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Professor Jose Villar

I qualified in medicine and specialised in Obstetrics, Gynecology and Perinatology. I obtained a Master of Sciences degree in Nutrition at WHO’s research unit in Guatemala, and a Masters Degree in Public Health from Harvard University. I completed my Post-Doctoral Fellowship at the Johns Hopkins University.
Subsequently, I was Assistant and Associate Professor of Public Health and Obstetrics & Gynecology at Johns Hopkins University, where students selected me for the 1983 Excellence in Teaching “Golden Apple Award”.
I was Professor of Nutrition and Director of the Division of Nutrition and Health at the Institute of Nutrition of Central America and Panama (INCAP), and of WHO in Guatemala in 1985 and 1986. In 1987 I was appointed “Expert” in Obstetrics at the National Institute of Child Health and Human Development (NICHD), Bethesda, and visiting Lecturer at the Department of Obstetrics and Gynecology at the Johns Hopkins School of Medicine.
Until 2006, I was the WHO Co-ordinator of Maternal and Perinatal Health at WHO’s HQ in Geneva. I was also the Director of the International Postgraduate Course on Reproductive Biology and Sexual Health at the University of Geneva between 2002 and 2006.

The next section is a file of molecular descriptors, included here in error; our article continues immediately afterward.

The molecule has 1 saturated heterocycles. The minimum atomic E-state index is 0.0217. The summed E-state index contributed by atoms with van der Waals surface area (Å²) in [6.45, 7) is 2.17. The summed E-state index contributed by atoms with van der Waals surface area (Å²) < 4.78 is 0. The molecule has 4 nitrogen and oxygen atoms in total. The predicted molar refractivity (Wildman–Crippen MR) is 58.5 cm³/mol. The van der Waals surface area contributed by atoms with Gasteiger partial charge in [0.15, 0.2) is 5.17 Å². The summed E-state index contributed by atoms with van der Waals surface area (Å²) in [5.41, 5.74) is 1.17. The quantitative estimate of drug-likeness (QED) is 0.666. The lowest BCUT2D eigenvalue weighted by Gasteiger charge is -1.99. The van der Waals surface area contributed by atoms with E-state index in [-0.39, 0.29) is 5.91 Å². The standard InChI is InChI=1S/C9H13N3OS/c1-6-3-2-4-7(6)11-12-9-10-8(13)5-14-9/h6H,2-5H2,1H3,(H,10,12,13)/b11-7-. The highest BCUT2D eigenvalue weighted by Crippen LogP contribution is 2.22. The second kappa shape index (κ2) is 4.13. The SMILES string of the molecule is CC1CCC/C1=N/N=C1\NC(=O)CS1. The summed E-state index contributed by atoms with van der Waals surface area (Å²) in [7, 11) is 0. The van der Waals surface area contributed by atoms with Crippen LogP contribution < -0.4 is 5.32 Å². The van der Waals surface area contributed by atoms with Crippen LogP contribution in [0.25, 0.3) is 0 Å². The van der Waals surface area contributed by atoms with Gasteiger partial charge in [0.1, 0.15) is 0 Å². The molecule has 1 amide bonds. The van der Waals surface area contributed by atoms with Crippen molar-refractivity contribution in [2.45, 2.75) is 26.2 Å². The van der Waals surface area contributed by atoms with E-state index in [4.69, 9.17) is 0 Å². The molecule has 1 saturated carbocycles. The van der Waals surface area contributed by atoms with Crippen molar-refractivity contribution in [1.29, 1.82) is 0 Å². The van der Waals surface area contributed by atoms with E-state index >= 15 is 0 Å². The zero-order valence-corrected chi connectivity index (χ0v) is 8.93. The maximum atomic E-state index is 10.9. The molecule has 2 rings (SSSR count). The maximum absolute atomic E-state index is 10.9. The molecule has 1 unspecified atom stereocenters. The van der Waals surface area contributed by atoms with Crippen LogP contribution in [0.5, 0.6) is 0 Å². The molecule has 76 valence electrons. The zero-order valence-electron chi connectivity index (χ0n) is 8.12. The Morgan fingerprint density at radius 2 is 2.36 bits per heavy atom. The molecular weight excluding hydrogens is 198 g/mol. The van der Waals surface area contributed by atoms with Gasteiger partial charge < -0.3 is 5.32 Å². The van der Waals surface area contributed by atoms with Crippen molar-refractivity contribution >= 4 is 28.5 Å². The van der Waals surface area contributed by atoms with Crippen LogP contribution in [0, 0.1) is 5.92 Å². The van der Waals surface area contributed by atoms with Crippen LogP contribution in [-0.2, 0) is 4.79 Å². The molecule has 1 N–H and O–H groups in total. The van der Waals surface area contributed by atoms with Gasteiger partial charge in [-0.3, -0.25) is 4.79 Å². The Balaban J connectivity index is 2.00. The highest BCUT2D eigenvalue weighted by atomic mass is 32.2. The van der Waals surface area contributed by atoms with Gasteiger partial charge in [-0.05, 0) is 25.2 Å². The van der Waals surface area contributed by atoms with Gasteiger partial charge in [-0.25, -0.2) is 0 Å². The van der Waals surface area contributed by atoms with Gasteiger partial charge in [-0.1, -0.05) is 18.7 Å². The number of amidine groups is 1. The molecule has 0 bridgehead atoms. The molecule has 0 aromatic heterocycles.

In 1997, I co-founded the WHO Reproductive Health Library – the first WHO electronic review journal – based on Cochrane Systematic Reviews, which has been published annually ever since, and I was its co-editor until 2006.
I have published over 230 original scientific publications and book chapters. My paper in The Lancet in 2001, reporting a randomized trial that evaluated a new model of antenatal care was cited in the top 10 articles on early childhood development worldwide.
With colleagues, we were the first to identify and documented the effectiveness of calcium supplementation to prevent hypertensive diseases of pregnancy and preterm birth. I led, for the WHO the largest randomized controlled trial on the subject, published in 2006. In June 2013, The Lancet  identified calcium supplementation to mothers as one of “ten proven nutrition-specific interventions” and recommended scaling it up to cover 90% of the pregnant population at risk.

Jose Villar